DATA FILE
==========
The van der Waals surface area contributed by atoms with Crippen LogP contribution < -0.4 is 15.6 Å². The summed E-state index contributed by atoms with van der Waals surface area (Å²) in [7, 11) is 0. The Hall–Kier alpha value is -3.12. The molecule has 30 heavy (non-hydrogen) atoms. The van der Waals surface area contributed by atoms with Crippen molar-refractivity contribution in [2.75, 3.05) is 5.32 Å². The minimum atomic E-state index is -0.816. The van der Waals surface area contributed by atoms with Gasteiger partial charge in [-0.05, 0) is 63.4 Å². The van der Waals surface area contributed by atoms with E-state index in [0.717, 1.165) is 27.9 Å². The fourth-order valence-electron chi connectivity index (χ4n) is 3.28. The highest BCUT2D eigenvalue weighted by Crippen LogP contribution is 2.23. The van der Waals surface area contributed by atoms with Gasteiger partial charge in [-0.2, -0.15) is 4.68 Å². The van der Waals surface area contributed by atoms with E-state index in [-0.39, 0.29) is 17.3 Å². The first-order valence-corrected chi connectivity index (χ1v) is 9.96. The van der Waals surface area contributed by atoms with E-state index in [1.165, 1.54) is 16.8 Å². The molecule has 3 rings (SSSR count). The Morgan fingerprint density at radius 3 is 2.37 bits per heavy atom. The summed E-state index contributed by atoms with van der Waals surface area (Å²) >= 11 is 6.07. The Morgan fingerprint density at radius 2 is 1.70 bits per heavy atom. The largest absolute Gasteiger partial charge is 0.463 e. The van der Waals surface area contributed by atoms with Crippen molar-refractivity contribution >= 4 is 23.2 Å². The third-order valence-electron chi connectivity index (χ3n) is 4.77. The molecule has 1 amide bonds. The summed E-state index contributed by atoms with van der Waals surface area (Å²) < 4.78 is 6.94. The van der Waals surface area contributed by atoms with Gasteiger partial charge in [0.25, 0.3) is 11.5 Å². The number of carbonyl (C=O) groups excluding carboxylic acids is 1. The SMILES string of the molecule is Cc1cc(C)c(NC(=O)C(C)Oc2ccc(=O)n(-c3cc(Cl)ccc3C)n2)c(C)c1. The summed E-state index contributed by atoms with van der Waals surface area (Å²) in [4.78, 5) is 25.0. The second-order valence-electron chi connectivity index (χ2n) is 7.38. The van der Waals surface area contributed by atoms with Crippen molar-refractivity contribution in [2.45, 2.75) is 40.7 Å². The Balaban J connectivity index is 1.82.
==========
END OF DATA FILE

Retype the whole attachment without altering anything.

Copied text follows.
The van der Waals surface area contributed by atoms with Crippen LogP contribution < -0.4 is 15.6 Å². The summed E-state index contributed by atoms with van der Waals surface area (Å²) in [7, 11) is 0. The Hall–Kier alpha value is -3.12. The molecule has 30 heavy (non-hydrogen) atoms. The van der Waals surface area contributed by atoms with Crippen molar-refractivity contribution in [2.75, 3.05) is 5.32 Å². The minimum atomic E-state index is -0.816. The van der Waals surface area contributed by atoms with Gasteiger partial charge in [-0.05, 0) is 63.4 Å². The van der Waals surface area contributed by atoms with E-state index in [0.717, 1.165) is 27.9 Å². The fourth-order valence-electron chi connectivity index (χ4n) is 3.28. The highest BCUT2D eigenvalue weighted by Crippen LogP contribution is 2.23. The van der Waals surface area contributed by atoms with Gasteiger partial charge in [-0.2, -0.15) is 4.68 Å². The van der Waals surface area contributed by atoms with E-state index in [-0.39, 0.29) is 17.3 Å². The first-order valence-corrected chi connectivity index (χ1v) is 9.96. The van der Waals surface area contributed by atoms with E-state index in [1.165, 1.54) is 16.8 Å². The molecule has 3 rings (SSSR count). The Morgan fingerprint density at radius 3 is 2.37 bits per heavy atom. The summed E-state index contributed by atoms with van der Waals surface area (Å²) >= 11 is 6.07. The Morgan fingerprint density at radius 2 is 1.70 bits per heavy atom. The largest absolute Gasteiger partial charge is 0.463 e. The van der Waals surface area contributed by atoms with Crippen molar-refractivity contribution >= 4 is 23.2 Å². The third-order valence-electron chi connectivity index (χ3n) is 4.77. The molecule has 1 amide bonds. The summed E-state index contributed by atoms with van der Waals surface area (Å²) < 4.78 is 6.94. The van der Waals surface area contributed by atoms with Gasteiger partial charge in [0.25, 0.3) is 11.5 Å². The number of carbonyl (C=O) groups excluding carboxylic acids is 1. The SMILES string of the molecule is Cc1cc(C)c(NC(=O)C(C)Oc2ccc(=O)n(-c3cc(Cl)ccc3C)n2)c(C)c1. The summed E-state index contributed by atoms with van der Waals surface area (Å²) in [4.78, 5) is 25.0. The second-order valence-electron chi connectivity index (χ2n) is 7.38. The van der Waals surface area contributed by atoms with Crippen molar-refractivity contribution in [2.45, 2.75) is 40.7 Å². The Balaban J connectivity index is 1.82.